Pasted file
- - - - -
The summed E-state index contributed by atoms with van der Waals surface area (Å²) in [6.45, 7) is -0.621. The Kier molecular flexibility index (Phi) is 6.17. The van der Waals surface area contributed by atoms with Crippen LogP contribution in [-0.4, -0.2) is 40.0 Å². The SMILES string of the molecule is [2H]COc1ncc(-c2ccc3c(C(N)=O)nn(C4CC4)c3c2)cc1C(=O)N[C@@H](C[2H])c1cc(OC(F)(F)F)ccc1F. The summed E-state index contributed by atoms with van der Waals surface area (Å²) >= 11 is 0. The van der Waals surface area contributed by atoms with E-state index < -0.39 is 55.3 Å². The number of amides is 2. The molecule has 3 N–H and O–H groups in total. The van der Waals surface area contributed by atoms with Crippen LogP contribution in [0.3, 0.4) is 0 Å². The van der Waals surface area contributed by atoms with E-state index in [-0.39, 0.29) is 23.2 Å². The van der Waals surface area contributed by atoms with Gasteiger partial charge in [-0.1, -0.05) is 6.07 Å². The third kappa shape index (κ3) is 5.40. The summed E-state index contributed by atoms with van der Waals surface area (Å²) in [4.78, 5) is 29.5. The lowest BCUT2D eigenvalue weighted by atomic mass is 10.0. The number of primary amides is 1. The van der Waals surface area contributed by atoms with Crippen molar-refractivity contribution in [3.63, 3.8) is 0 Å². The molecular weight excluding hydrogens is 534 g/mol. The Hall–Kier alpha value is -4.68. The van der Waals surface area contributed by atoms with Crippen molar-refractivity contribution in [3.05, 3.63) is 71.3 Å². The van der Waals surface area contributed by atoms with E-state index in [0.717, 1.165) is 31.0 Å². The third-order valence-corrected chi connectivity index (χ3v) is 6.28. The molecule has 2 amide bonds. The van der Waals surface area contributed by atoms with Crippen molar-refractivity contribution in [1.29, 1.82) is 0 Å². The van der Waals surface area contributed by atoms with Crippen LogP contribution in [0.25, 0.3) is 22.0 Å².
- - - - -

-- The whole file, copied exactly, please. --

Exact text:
The summed E-state index contributed by atoms with van der Waals surface area (Å²) in [6.45, 7) is -0.621. The Kier molecular flexibility index (Phi) is 6.17. The van der Waals surface area contributed by atoms with Crippen LogP contribution in [-0.4, -0.2) is 40.0 Å². The SMILES string of the molecule is [2H]COc1ncc(-c2ccc3c(C(N)=O)nn(C4CC4)c3c2)cc1C(=O)N[C@@H](C[2H])c1cc(OC(F)(F)F)ccc1F. The summed E-state index contributed by atoms with van der Waals surface area (Å²) >= 11 is 0. The van der Waals surface area contributed by atoms with E-state index < -0.39 is 55.3 Å². The number of amides is 2. The molecule has 3 N–H and O–H groups in total. The van der Waals surface area contributed by atoms with Crippen LogP contribution in [0.3, 0.4) is 0 Å². The van der Waals surface area contributed by atoms with E-state index in [-0.39, 0.29) is 23.2 Å². The van der Waals surface area contributed by atoms with Gasteiger partial charge in [-0.1, -0.05) is 6.07 Å². The third kappa shape index (κ3) is 5.40. The summed E-state index contributed by atoms with van der Waals surface area (Å²) in [4.78, 5) is 29.5. The lowest BCUT2D eigenvalue weighted by atomic mass is 10.0. The number of primary amides is 1. The van der Waals surface area contributed by atoms with Crippen molar-refractivity contribution in [3.63, 3.8) is 0 Å². The molecular weight excluding hydrogens is 534 g/mol. The Hall–Kier alpha value is -4.68. The van der Waals surface area contributed by atoms with Crippen molar-refractivity contribution in [3.05, 3.63) is 71.3 Å². The van der Waals surface area contributed by atoms with E-state index in [0.717, 1.165) is 31.0 Å². The third-order valence-corrected chi connectivity index (χ3v) is 6.28. The molecule has 2 amide bonds. The van der Waals surface area contributed by atoms with Crippen molar-refractivity contribution in [1.29, 1.82) is 0 Å². The van der Waals surface area contributed by atoms with Crippen LogP contribution in [0.25, 0.3) is 22.0 Å².